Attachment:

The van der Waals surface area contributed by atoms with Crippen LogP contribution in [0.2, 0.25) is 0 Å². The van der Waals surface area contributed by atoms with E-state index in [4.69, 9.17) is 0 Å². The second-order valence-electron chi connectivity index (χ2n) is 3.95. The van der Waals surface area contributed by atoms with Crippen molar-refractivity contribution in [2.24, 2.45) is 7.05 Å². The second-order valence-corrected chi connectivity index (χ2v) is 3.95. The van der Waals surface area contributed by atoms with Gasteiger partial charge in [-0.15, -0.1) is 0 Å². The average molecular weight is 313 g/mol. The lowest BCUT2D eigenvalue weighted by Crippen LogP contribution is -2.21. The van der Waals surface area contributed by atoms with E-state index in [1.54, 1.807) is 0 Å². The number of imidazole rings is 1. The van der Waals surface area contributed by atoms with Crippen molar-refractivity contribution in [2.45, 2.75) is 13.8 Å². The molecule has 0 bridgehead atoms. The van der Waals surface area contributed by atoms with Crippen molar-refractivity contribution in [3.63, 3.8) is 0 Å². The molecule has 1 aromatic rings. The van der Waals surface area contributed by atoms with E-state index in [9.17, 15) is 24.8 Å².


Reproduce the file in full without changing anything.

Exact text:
The van der Waals surface area contributed by atoms with Crippen LogP contribution in [0.2, 0.25) is 0 Å². The van der Waals surface area contributed by atoms with E-state index in [4.69, 9.17) is 0 Å². The second-order valence-electron chi connectivity index (χ2n) is 3.95. The van der Waals surface area contributed by atoms with Crippen molar-refractivity contribution in [2.24, 2.45) is 7.05 Å². The second-order valence-corrected chi connectivity index (χ2v) is 3.95. The van der Waals surface area contributed by atoms with Gasteiger partial charge in [-0.15, -0.1) is 0 Å². The average molecular weight is 313 g/mol. The lowest BCUT2D eigenvalue weighted by Crippen LogP contribution is -2.21. The van der Waals surface area contributed by atoms with E-state index in [1.54, 1.807) is 0 Å². The number of imidazole rings is 1. The van der Waals surface area contributed by atoms with Crippen molar-refractivity contribution in [2.45, 2.75) is 13.8 Å². The molecule has 0 bridgehead atoms. The van der Waals surface area contributed by atoms with Crippen molar-refractivity contribution in [3.63, 3.8) is 0 Å². The molecule has 1 aromatic rings. The van der Waals surface area contributed by atoms with E-state index in [9.17, 15) is 24.8 Å².